Take a walk around the Paoli square and you’ll discover a couple restaurants, a barbershop and small shops that sell this and that. But something is missing. No antique stores, Alvey says. Step into her store and you’ll smell the WoodWick candles on display. Alvey, who’s lived in Paoli for 32 years, celebrated her store’s 20th anniversary in 2012 and hopes to start incorporating more antiques into her inventory because “people are really looking for them.”
Despite Paoli’s small-town charm, Alvey admits that many of the storefronts need some up-do, and a grant from the Hoosier Uplands Economic Development Corp. will help fund the renewal. “When things are bad, people come together,” Alvey says. “We’re hanging in there, and we’re going to get it done.”
Take a left out of Alvey’s shop and stroll down the sidewalk. Pass the barbershop and cross the street, where you’ll find Persimmon Tree Gifts. Dorothy Graham, a friend of Alvey’s, owns the shop that sells plush animals, jewelry and Christmas items year round. “We all work together,” Graham says. “We’re not competing with each other, but complementing each other.” Persimmon Tree’s building, owned by Graham and her husband for the past 15 years, was once a Model T garage, a dress shop and a skating rink.
Follow the sloping side street away from the square and you’ll discover the Lost River Market & Deli. Alvey jokes that her store, Persimmon Tree and Lost River are the “three best stores on the square.” The food co-op has been in business almost six years now. Over 100 local vendors contribute to the co-op, which employs eight people full-time and has 896 members. Co-op member Debbie Turner volunteers whenever she can and recommends the deli in the back, which provides a quick snack or an excellent lunch. Stick around for the Wednesday night “jammers” who appear on the front steps and porch of the deli. Their impromptu concerts are usually from 6-8.
At first glance at Paoli, you see a town square that could benefit from a facelift. But look closer and you’ll see more: the rolling hills that envelop the town, the Greek-revival courthouse standing tall and white in the center and a new sense of purpose. You’ll see the beauty of a town in transition.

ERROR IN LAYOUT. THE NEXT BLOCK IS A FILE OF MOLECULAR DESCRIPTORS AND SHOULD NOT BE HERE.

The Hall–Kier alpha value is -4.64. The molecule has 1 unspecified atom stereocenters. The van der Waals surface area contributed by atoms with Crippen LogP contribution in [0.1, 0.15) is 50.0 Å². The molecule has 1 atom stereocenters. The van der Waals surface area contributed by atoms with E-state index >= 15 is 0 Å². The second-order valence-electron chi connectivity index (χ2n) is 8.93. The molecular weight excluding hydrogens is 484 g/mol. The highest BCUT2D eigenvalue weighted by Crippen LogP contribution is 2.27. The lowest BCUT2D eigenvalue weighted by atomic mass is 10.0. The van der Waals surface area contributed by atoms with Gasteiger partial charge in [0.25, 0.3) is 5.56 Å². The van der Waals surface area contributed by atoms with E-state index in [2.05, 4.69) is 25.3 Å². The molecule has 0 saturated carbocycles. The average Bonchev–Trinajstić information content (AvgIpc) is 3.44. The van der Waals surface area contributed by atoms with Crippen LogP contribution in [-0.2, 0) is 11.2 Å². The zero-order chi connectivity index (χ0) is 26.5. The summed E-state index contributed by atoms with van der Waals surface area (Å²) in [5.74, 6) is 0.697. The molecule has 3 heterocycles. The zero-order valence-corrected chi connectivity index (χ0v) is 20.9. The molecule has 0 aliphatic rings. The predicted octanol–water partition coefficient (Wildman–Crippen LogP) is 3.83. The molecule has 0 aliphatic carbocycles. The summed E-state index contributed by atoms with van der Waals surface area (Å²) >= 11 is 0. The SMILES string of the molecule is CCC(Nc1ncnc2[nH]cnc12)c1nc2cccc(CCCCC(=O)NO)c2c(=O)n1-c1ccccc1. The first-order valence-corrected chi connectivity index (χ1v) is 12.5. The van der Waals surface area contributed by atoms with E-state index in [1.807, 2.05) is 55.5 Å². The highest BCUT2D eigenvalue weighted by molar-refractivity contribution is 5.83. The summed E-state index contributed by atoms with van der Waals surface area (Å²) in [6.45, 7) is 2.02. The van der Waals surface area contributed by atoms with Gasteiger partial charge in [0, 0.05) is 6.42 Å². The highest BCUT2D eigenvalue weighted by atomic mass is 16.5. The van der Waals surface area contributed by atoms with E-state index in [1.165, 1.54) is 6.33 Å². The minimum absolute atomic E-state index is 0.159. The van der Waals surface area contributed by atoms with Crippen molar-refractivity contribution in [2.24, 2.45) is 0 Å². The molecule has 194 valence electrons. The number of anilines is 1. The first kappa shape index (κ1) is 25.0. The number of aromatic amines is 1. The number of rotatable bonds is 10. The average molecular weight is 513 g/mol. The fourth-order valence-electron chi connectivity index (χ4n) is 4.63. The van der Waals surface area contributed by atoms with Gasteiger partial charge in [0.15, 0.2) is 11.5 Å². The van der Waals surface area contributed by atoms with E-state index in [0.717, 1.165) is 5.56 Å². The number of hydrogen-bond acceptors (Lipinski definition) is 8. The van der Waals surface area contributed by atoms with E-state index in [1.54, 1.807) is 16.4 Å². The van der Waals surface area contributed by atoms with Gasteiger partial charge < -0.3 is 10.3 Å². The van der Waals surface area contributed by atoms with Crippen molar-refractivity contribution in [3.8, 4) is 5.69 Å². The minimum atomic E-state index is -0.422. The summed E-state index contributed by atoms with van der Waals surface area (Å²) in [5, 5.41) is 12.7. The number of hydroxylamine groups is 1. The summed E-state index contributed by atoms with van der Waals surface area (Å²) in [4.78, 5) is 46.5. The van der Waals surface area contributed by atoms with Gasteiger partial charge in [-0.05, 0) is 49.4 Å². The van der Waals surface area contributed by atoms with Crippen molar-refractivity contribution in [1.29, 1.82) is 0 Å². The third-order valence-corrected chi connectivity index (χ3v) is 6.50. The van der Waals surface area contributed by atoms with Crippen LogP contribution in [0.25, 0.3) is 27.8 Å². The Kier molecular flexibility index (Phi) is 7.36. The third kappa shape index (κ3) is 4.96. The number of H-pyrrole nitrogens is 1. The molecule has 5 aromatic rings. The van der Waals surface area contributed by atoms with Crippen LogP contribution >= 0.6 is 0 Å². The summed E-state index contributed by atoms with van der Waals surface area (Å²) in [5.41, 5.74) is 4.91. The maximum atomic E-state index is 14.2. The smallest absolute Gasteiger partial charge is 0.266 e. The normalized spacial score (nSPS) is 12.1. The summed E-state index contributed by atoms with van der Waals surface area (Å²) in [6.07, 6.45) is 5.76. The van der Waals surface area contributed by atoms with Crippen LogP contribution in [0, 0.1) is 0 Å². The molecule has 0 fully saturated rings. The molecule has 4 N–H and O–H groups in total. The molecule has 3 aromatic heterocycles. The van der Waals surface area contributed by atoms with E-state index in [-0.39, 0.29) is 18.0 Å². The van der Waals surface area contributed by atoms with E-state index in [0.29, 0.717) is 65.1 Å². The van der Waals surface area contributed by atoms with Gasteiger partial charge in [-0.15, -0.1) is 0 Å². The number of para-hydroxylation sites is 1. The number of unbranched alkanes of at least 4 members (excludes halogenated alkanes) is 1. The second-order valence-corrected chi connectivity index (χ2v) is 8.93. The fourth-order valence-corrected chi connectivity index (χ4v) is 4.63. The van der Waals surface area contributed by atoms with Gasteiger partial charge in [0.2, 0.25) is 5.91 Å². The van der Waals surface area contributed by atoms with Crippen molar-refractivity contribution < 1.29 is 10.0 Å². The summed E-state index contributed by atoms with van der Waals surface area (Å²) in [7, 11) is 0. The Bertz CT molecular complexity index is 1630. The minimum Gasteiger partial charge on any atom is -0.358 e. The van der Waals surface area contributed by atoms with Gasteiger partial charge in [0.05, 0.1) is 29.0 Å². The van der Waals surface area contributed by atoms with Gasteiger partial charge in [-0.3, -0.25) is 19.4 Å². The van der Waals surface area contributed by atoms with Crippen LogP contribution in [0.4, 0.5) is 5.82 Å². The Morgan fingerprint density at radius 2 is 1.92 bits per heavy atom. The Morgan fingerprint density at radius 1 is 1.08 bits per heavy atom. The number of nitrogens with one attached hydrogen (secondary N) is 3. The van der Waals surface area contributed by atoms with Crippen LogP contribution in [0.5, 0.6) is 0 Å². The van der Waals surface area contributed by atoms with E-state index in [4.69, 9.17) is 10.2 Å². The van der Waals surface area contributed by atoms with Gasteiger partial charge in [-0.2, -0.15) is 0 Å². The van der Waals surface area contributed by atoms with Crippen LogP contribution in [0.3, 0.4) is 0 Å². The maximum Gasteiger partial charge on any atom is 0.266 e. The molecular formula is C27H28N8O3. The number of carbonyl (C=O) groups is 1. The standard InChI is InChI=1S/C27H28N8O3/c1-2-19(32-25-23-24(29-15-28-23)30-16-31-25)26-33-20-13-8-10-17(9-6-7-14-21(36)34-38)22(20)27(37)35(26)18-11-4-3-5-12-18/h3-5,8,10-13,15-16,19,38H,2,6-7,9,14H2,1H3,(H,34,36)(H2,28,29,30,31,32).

- Big Locust Farm Bed and Breakfast, located across the street from the Pioneer Village, sits on a plot of land owned by the Lindley family since the 1930s. The B&B offers a large country breakfast, comfy rooms and is a home base for anyone visiting the Hoosier National Forest, Paoli Peaks or French Lick.
- A white-and-blue old-fashioned drive-in sits on the side of the road heading toward French Lick and Paoli Peaks. Shakeburger, known for its to-die-for malts, burgers and tenderloins, is worth the pit stop.
- Meat lovers take note: Porky’s BBQ serves hearty ribs, tangy BBQ sandwiches and more. The restaurant is located just outside of the town square. Look for the pig with sunglasses.
German Café – Across from Wal-mart and down the street from Wendy’s, you’ll find a top-notch German restaurant, recently featured in Indianapolis Monthly. Owner Ramona Muenzer and her family opened the restaurant shortly after moving to the United States four years ago. They offer authentic German dishes made with ingredients imported from their home country. Be sure to order Muenzer’s “German Bratwurste” and the delectable goulash. Decorated with quirky items scavenged from German flea markets, the restaurant has a homey feeling. “We can be fancy,” Muenzer said. “It’s eclectic, but people like it.” The restaurant has regulars who venture here from all over the state for a taste of Germany. Muenzer says they have yet to serve a celebrity guest, but she secretly hopes one day her crush Rod Stewart will drop in and enjoy some of her goulash.
Visit http://www.thegermancafepaoli.com/ for hours and additional information.
Paoli Peaks — Most people wouldn’t peg Southern Indiana as a ski area. Nevertheless, Paoli Peaks thrives throughout its mid-December to early March season. With two terrain parks, 15 trails and nine snow-tubing lanes, Paoli Peaks has options for skiers of every level of expertise. The Peaks also offers equipment rentals and ski/board lessons and has a shop and food venues on site. There’s no lodging at the resort but patrons can find nearby options.
For events, lodging options, trip planning and more visit http://www.paolipeaks.com/
Springs Valley Trail – Looking for a fun day of activity and beautiful scenery? The Springs Valley Trail, part of the Hoosier National Forest, is 12.7 miles long, open year round and welcomes hikers, mountain bikers, backpackers and horseback riders. Remnants of the old Buffalo Trace, a land route paved by migrating buffalo and used by early settlers to travel west, can be seen from the trail. Enjoy the views of Springs Valley Lake along the way. If you are looking for a longer route, you can take country roads to connect to Youngs Creek Trail.
WHAT SURPRISED US
The view of the town from the third-floor balcony of the courthouse. Make sure you take the stairs to the top.
WHY I LOVE THIS TOWN
Turner, a volunteer at Lost River Market and Deli, owns a farm with her husband in Paoli.
“We have made the best friends of our lives. We are having a ball here.”